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Johnson v. Villages of Bennington Property Owners Conservancy

United States District Court, W.D. Tennessee

December 13, 2017




         On April 14, 2017, pro se Plaintiffs Francois & Tia Johnson filed this Complaint against Villages of Bennington Property Owners Conservancy, Crye-Leike Management Company, Abdullah Hasan, William E. Miller & Associates, and William E. Miller (collectively, “Defendants”) and accompanied their Complaint with a motion to proceed in forma pauperis (D.E. 1-3). In an order issued on November 22, 2017, the Court granted Plaintiffs leave to proceed in forma pauperis (D.E. 10). This case has been referred to the United States Magistrate Judge for management and for all pretrial matters for determination and/or report and recommendation as appropriate. (Admin. Order 2013-05).

         The Court is required to screen in forma pauperis complaints and to dismiss any complaint, or any portion thereof, if the action-

(i) is frivolous or malicious;
(ii) fails to state a claim on which relief may be granted; or
(iii) seeks monetary relief against a defendant who is immune from such relief.

28 U.S.C. § 1915(e)(2)(B).

         In assessing whether the Complaint in this case states a claim on which relief may be granted, the standards under Fed.R.Civ.P. 12(b)(6), as stated in Ashcroft v. Iqbal, 556 U.S. 662, 667-79, 129 S.Ct. 1937, 1949-50, 173 L.Ed.2d 868 (2009), and in Bell Atl. Corp. v. Twombly, 550 U.S. 544, 555-57, 127 S.Ct. 1955, 1964-66, 167 L.Ed.2d 929 (2007), are applied. Hill v. Lappin, 630 F.3d 468, 470-71 (6th Cir. 2010). “Accepting all well-pleaded allegations in the complaint as true, the Court ‘consider[s] the factual allegations in [the] complaint to determine if they plausibly suggest an entitlement to relief.'” Williams v. Curtin, 631 F.3d 380, 383 (6th Cir. 2011) (quoting Iqbal, 556 U.S. at 681, 129 S.Ct. at 1951) (alteration in original). “[P]leadings that . . . are no more than conclusions are not entitled to the assumption of truth. While legal conclusions can provide the framework of a complaint, they must be supported by factual allegations.” Iqbal, 556 U.S. at 681, 129 S.Ct. at 1950; see also Twombly, 550 U.S. at 555 n.3, 127 S.Ct. at 1964-65 n.3 (“Rule 8(a)(2) still requires a ‘showing, ' rather than a blanket assertion, of entitlement to relief. Without some factual allegation in the complaint, it is hard to see how a claimant could satisfy the requirement of providing not only ‘fair notice' of the nature of the claim, but also ‘grounds' on which the claim rests.”).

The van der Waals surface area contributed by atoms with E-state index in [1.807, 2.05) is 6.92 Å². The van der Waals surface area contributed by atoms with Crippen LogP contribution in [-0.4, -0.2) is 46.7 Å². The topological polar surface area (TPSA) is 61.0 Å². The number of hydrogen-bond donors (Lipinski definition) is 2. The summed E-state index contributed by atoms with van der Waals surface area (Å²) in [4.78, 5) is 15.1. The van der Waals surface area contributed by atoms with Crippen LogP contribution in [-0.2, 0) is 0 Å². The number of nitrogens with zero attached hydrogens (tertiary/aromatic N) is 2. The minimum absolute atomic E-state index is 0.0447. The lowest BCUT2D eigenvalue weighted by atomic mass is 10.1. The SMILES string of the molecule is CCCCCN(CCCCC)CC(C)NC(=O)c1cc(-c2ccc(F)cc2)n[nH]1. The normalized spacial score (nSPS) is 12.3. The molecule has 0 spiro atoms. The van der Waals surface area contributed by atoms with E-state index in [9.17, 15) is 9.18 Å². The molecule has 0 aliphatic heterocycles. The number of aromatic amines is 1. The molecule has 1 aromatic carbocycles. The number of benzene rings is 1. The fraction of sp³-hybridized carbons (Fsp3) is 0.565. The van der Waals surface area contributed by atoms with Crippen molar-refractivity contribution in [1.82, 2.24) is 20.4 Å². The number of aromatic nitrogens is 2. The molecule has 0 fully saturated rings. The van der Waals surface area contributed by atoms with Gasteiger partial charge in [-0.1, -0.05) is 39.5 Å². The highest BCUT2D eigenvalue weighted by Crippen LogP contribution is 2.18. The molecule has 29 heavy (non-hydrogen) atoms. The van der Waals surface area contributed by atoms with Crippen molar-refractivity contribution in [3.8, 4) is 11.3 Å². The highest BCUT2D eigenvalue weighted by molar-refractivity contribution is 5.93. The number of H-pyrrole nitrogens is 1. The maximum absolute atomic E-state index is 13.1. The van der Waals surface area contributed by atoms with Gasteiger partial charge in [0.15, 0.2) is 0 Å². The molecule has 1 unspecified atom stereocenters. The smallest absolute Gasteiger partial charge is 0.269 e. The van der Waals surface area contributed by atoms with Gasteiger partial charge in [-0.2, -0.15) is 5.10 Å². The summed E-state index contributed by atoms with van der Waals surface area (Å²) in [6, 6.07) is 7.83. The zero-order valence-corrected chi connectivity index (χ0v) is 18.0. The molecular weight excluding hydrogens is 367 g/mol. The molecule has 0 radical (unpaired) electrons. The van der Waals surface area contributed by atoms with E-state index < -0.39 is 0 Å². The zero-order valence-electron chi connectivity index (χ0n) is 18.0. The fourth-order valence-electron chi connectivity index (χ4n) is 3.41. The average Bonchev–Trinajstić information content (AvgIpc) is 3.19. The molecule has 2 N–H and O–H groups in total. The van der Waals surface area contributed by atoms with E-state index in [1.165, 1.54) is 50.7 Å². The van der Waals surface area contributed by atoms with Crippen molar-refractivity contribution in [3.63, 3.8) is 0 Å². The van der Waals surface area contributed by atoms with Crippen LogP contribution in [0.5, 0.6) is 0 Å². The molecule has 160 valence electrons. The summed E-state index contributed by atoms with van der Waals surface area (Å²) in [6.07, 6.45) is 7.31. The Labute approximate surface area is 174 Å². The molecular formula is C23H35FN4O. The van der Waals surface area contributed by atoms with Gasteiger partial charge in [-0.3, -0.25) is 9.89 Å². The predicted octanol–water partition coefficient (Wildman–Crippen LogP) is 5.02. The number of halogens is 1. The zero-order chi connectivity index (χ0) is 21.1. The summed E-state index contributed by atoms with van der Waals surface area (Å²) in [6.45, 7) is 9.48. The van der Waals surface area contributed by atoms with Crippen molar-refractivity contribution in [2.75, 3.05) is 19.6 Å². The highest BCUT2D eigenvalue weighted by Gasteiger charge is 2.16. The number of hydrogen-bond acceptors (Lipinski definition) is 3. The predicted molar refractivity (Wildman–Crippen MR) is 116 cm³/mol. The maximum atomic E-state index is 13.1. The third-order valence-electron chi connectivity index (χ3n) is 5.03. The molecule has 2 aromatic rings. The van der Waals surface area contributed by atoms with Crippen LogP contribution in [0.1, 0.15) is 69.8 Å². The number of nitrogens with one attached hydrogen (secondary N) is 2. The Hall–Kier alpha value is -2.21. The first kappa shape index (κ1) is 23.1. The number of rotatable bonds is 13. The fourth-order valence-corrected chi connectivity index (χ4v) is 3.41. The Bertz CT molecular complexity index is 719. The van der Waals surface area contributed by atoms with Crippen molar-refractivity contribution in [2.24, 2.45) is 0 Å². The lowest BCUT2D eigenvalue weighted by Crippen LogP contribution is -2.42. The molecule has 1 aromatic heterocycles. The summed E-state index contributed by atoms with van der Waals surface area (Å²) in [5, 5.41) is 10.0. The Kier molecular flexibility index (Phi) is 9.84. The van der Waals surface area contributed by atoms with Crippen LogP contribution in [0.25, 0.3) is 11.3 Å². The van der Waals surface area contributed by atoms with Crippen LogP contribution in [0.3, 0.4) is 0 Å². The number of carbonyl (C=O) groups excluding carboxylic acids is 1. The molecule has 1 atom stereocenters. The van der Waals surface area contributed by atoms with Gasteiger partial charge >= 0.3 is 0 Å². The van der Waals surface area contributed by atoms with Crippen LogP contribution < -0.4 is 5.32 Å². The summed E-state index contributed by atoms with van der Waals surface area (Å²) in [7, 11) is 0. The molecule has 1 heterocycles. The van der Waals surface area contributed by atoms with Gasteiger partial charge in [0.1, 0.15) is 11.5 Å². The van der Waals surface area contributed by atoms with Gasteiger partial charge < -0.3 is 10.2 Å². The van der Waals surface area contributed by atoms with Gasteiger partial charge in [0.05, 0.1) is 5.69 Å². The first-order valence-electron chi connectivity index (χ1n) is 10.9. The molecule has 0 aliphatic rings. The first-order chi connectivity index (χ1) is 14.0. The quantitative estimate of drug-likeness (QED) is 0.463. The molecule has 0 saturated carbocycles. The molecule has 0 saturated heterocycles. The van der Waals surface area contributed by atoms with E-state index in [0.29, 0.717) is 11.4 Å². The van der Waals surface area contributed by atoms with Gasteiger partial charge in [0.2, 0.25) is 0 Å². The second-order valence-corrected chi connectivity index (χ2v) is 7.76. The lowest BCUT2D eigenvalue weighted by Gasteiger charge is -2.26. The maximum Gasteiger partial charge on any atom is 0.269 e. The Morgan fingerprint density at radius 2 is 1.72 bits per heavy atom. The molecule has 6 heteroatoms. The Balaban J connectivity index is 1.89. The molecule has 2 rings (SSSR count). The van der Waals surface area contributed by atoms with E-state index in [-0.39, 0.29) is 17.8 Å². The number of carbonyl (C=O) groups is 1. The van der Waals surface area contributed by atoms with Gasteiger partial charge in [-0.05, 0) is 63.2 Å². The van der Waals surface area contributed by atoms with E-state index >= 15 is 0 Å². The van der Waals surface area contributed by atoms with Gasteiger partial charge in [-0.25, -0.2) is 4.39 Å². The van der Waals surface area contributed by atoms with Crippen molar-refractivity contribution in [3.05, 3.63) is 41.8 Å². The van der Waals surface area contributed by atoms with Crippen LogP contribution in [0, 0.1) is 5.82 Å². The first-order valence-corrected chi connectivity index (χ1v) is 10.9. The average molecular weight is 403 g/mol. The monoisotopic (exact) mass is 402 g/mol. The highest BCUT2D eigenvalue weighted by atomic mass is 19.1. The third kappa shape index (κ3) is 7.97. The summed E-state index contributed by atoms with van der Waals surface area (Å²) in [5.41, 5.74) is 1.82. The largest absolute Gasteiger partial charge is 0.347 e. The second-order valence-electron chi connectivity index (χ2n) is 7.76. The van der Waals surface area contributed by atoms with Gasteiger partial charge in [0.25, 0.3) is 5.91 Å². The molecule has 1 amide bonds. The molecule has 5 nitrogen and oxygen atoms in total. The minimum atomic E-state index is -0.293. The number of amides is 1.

“Pro se complaints are to be held ‘to less stringent standards than formal pleadings drafted by lawyers, ' and should therefore be liberally construed.” Williams, 631 F.3d at 383 (quoting Martin v. Overton, 391 F.3d 710, 712 (6th Cir. 2004)). Pro se litigants, however, are not exempt from the requirements of the Federal Rules of Civil Procedure. Wells v. Brown, 891 F.2d 591, 594 (6th Cir. 1989), reh'g denied (Jan. 19, 1990); see also Brown v. Matauszak, No. 09- 2259, 2011 WL 285251, at *5 (6th Cir. Jan. 31, 2011) (affirming dismissal of pro se complaint for failure to comply with “unique pleading requirements” and stating “a court cannot ‘create a claim which [a plaintiff] has not spelled out in his pleading'”) (quoting Clark v. Nat'l Travelers Life Ins. Co., 518 F.2d 1167, 1169 (6th Cir. 1975)) (alteration in original); Payne v. Secretary of Treas., 73 F. App'x 836, 837 (6th Cir. 2003) (affirming sua sponte dismissal of complaint pursuant to Fed.R.Civ.P. 8(a)(2) and stating, “[n]either this court nor the district court is required to create Payne's claim for her”); cf. Pliler v. Ford, 542 U.S. 225, 231, 124 S.Ct. 2441, 2446, 159 L.Ed.2d 338 (2004) (“District judges have no obligation to act as counsel or paralegal to pro se litigants.”).